Greasing the front axle on a Volkswagen Beetle
If you don't know when new grease was last added to the front axle of your VW Beetle, Bus or Karmann Ghia, it's a good idea to get hold of the bits and do it yourself. A decent amount of grease in there helps protect the steering components from rubbing against each other and causing unnecessary wear. After I'd done mine the steering felt slightly easier and more responsive, but this might have just been the psychological effect of having done the job. This page will tell you how to do it. It's a simple job, the instructions are quite long just because I'm trying to cover everything I could have done with when I was starting out. All these instructions and pictures are of doing it on my 1968 Beetle.
You will need:
- Grease gun
- Grease suitable for an axle, e.g. Halfords CM grease
- Wire brush or old toothbrush, or for the rich, a new wire toothbrush and metal teeth
- Newspaper or sheet of something to catch dripping grease
- Rag of some kind to wipe off grease
- Blanket / cardboard to lie on
- Gloves to stop your hands getting dirty
- You should be able to get to the front axle fine by lying on the floor, but if your Beetle or whatever is lowered then you might need to jack up the front somehow to get good access. In the pictures mine is up on ramps because I was fiddling with something else and it made it easy to take the pictures.
What's going to happen:
We're going to pump some fresh grease in to the two 'nipples' on the axle, until the old stuff starts leaking out of the ends. That's pretty much it.
How to do it:
Put your blanket on the floor in front of the car and lie down on it. Find the front axle (the long bar going from one side of the car to the other that the front wheels are attached to.) On the front axle will be two 'nipples,' one quite close to each end where all the brake gubbins and wheels are. See picture.
The nipple might be caked with all sorts of dirt from driving around over the years. You need to scrub this dirt off with the wire brush, or if you haven't got one of those a toothbrush. Knock all the dirt off and get it to a state where there isn't any dirt over the top, which is where the grease goes in.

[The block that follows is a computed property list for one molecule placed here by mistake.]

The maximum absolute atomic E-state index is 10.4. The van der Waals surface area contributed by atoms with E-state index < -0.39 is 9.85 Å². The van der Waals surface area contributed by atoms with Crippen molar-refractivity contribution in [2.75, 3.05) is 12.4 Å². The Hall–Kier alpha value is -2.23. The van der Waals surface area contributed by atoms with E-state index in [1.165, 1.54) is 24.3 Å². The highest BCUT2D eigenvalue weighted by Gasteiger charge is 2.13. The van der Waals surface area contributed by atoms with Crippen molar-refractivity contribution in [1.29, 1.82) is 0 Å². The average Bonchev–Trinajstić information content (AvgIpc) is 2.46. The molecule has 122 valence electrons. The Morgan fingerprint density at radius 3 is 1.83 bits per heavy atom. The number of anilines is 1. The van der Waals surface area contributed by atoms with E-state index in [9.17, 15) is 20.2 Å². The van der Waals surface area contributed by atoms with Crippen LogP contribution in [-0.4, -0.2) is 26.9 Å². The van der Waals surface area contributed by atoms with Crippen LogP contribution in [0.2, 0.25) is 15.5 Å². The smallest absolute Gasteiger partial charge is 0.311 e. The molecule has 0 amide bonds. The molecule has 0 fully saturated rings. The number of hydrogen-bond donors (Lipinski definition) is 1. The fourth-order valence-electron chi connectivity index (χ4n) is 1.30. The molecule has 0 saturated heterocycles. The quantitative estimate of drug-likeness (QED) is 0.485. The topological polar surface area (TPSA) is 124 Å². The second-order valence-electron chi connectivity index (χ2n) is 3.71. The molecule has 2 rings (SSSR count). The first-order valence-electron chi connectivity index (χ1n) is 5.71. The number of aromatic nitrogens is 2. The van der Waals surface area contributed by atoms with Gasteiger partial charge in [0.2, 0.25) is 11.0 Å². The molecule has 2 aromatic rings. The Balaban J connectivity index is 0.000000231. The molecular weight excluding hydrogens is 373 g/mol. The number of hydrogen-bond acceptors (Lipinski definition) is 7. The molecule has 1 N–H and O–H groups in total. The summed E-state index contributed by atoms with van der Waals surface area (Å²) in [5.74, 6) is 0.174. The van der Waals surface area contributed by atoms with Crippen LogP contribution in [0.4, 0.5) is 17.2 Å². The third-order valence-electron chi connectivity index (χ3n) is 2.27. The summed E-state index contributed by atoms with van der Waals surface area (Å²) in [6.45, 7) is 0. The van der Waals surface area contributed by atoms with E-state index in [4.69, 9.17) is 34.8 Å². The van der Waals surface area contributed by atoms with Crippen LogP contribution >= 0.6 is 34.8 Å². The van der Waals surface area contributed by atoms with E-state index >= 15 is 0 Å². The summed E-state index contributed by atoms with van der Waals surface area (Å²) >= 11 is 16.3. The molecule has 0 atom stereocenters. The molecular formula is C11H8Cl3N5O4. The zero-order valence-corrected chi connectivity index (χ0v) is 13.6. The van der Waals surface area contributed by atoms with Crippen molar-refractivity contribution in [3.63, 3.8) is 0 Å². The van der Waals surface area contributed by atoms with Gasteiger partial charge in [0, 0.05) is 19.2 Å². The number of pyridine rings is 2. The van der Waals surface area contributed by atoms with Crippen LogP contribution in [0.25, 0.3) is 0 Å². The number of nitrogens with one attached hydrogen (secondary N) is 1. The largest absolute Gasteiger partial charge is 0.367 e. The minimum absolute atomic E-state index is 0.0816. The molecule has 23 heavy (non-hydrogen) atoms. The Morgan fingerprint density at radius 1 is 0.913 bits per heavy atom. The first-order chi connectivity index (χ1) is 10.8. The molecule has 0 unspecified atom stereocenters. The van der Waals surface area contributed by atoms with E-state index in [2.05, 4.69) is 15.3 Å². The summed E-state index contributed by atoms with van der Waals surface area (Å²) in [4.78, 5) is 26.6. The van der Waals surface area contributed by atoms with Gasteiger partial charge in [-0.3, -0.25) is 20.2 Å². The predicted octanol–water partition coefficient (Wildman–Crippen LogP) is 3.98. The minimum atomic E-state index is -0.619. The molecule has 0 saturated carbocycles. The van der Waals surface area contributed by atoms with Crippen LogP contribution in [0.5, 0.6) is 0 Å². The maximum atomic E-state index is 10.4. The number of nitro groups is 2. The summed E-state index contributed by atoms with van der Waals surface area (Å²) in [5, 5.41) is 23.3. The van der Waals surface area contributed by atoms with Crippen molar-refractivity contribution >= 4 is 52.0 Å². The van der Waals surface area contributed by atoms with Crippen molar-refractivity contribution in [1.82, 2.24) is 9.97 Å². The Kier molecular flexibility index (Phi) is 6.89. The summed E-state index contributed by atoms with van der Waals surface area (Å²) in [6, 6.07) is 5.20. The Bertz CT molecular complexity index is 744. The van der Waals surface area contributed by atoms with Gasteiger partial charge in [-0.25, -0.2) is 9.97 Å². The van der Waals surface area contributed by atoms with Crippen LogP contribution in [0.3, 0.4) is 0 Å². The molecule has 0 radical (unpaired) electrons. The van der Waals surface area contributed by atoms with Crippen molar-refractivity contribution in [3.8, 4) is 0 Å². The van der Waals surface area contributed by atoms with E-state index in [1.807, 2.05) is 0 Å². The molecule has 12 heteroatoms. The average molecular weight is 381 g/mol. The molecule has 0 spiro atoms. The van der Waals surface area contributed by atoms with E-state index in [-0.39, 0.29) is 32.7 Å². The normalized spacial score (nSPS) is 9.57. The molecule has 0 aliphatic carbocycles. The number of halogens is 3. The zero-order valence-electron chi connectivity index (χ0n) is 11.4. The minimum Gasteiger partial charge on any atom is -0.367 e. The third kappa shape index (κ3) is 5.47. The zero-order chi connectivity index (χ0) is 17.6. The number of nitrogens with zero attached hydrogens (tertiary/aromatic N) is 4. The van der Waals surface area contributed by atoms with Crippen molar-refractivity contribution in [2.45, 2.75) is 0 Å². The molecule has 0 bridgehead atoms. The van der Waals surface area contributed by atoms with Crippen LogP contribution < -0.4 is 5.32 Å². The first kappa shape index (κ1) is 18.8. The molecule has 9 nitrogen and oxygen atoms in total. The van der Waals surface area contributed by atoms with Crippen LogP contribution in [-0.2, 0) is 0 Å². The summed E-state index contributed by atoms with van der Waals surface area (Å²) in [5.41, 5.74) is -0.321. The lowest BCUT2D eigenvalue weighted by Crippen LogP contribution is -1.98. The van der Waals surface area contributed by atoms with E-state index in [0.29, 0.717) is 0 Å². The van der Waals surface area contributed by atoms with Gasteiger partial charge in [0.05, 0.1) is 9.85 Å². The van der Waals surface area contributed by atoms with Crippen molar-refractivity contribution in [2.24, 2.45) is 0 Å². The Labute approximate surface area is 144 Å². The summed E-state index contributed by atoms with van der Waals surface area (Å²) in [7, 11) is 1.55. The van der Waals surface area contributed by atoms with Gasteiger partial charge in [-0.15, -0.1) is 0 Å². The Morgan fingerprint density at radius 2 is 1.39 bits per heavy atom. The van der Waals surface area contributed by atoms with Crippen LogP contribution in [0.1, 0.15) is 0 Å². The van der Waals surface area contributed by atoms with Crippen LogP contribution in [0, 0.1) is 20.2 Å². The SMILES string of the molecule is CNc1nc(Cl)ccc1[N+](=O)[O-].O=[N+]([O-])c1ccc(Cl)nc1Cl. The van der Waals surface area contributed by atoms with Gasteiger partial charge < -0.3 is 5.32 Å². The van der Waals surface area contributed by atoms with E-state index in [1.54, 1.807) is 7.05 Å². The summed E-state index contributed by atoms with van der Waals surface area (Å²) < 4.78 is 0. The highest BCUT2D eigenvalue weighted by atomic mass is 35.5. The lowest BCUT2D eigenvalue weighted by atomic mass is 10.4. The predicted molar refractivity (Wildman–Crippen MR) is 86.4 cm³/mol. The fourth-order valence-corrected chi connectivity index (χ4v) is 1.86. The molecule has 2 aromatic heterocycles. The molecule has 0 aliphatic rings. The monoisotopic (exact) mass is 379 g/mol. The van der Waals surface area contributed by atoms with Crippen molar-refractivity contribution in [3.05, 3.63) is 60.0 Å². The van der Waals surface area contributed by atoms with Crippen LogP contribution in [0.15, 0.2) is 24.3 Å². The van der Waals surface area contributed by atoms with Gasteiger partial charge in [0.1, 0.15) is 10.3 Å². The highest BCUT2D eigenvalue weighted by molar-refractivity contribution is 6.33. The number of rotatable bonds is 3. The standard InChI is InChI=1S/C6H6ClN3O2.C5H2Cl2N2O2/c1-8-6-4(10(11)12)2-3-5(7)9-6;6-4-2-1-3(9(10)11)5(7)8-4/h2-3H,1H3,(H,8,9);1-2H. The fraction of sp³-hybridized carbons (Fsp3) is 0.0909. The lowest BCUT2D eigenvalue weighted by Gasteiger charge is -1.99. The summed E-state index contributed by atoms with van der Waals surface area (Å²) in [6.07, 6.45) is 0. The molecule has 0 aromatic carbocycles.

Here's a picture of the grease nipple from another angle, with a bit of dirt left over from where I cleaned it:
The top bulge needs to be clean as the grease gun locks over it to pump the grease in. The grease 'nipple' is just a valve that will let the grease in, but not let it out again. The shiny bit in the middle of the fuzzy picture above is a ball bearing. When you pump the grease in, this will move to allow the grease through to the axle, and pop back in to position when you stop pumping to make sure the grease stays in the axle and doesn't get pushed back in to the gun.
Once the nipple is clean you need to fill your grease gun with grease. Mine unscrews at the nozzle end and you can put grease down the tube in a variety of ways - spoon (or suitable alternative) and just ladle it in, pour (likely a very messy business with most grease) or if you have a pot of grease with a big plastic washer in, you fit the open end of the grease gun over the gap in the plastic washer and push down, forcing grease in to the gun. You may need to be pulling back on the rod that pushes the grease forwards when the gun is full. This means you need about three hands, which is awkward when no one else is around, and why I don't have any pictures of the procedure. Hopefully if your grease gun is new it'll have instructions to help, otherwise keep fiddling with it until something falls off and it looks like it's the bit that'll take the grease.